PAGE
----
The PA Superior Court has decided the case of Commonwealth v. Talbert, No. 719 EDA 2015 (December 22, 2015), holding that it was not improper for the trial court to permit the introduction of a rap music video by the Commonwealth to corroborate the Defendant’s role as one of the shooters through the use of his own words in the rap song.


On March 12, 2012, at approximately 8:00 p.m., Philadelphia police responded to a call reporting gunshots. Upon arrival, they found two victims at North 9th Street and Indiana Street, in a neighborhood that is part of the 25th District. Both victims were shot more than a dozen times. Stokely suffered at least 15 gunshots to the legs. The cartridge casings recovered at the scene included almost two dozen casings consistent with cartridges that would be used in an AK-47 assault rifle, as well as several casings that would be used in a 9-millimeter handgun. Additionally, a surveillance video confirmed that the escape vehicle driven by the shooters was a van.

Eyewitnesses identified Talbert and Christopher Lloyd Butler (“Butler”) as the shooters.

On April 23, 2012, Talbert uploaded a rap music video to YouTube, which the Commonwealth argued contained lyrics that described a crime similar to the murders at issue in this case. In the video, Talbert rapped the following lyrics:

Running and running the Badlands like an Afghan
Choppers on deck, slide up in the caravan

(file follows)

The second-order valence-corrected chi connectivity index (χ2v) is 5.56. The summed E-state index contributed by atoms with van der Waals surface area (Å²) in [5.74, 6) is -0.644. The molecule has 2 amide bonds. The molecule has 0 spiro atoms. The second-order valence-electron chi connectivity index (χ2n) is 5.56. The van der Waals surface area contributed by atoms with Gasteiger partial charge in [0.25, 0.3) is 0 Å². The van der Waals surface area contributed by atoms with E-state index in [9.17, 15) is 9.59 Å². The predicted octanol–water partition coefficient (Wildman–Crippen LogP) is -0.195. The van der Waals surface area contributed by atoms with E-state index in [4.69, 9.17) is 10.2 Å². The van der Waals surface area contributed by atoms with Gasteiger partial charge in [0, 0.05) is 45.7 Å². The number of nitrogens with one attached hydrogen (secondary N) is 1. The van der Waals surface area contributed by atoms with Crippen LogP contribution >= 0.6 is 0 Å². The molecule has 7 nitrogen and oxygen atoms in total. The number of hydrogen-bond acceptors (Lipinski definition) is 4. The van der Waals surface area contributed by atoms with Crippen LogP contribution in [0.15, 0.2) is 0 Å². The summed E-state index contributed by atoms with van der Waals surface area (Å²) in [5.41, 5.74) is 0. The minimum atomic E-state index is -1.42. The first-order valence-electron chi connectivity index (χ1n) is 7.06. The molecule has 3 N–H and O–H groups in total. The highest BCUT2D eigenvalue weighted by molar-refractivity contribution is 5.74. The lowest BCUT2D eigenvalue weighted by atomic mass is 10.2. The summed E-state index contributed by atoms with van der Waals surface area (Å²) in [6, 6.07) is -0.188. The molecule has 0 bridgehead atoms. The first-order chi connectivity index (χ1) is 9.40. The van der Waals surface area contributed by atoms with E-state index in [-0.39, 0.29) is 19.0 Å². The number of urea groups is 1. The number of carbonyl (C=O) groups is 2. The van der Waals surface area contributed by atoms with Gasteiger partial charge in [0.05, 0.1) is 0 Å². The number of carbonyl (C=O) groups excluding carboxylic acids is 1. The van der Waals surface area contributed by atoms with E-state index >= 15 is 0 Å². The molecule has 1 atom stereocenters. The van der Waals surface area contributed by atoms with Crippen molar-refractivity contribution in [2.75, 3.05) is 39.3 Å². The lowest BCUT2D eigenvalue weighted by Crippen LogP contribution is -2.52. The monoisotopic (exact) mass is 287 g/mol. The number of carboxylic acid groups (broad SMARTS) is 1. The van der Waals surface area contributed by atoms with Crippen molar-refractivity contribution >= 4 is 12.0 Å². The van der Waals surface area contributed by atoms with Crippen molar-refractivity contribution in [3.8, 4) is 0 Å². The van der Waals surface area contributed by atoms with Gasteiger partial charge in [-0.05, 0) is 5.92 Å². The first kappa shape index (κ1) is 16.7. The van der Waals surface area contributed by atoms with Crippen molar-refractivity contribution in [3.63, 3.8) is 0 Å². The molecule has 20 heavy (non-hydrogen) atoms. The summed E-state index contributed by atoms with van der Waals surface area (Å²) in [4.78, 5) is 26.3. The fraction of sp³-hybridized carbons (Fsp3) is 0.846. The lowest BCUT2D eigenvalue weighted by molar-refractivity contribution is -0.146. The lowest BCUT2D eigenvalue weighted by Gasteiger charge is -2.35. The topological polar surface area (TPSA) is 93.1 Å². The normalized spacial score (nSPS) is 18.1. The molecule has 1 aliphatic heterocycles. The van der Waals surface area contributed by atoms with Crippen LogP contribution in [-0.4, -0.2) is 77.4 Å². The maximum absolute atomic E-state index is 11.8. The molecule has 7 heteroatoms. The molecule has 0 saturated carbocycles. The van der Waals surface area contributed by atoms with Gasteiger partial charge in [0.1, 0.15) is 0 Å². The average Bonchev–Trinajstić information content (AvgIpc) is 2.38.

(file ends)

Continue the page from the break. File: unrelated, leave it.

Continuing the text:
Hit up ya legs, turn that nigga into half a man
Things get hot and I slide down to Maryland
Where a nigga get a bean for half a grand.

Steven Sturgis (“Sturgis”) helped Talbert record the rap song at issue over the beat of Meek Mill’s “Lean Wit It.” Sturgis testified that, to his knowledge, the new lyrics were Talbert’s own lyrics, and that he had either previously written them or rapped them freestyle in the studio.

The Commonwealth introduced the music video to corroborate Talbert’s role as one of the shooters through the use of his own words in the rap song.

After considering the testimony provided at trial, the trial court concluded that the portion of the lyrics of the rap song introduced at trial made particular references to the murders of Bowie and Stokely. Specifically, the trial court determined that the term “Badlands” is often used to refer to the neighborhood in Philadelphia where the murders occurred. The trial court also found that the term “chopper” is a term used to refer to a gun. The trial court further construed the term “caravan” to be a reference to the escape vehicle used by Talbert and Butler. Additionally, the trial court determined that the phrases “hit up ya legs” and “half a man” describes the injuries sustained by the victims, one of whom was shot 15 times in the legs.

After an initial hung jury and following a second jury trial in November 2014, Talbert was acquitted of possessing instruments of crime, and convicted of two counts each of murder of the first degree and conspiracy. On January 30, 2015, the trial court sentenced Talbert to concurrent terms of life in prison for the murder convictions and 20-40 years in prison for the conspiracy convictions.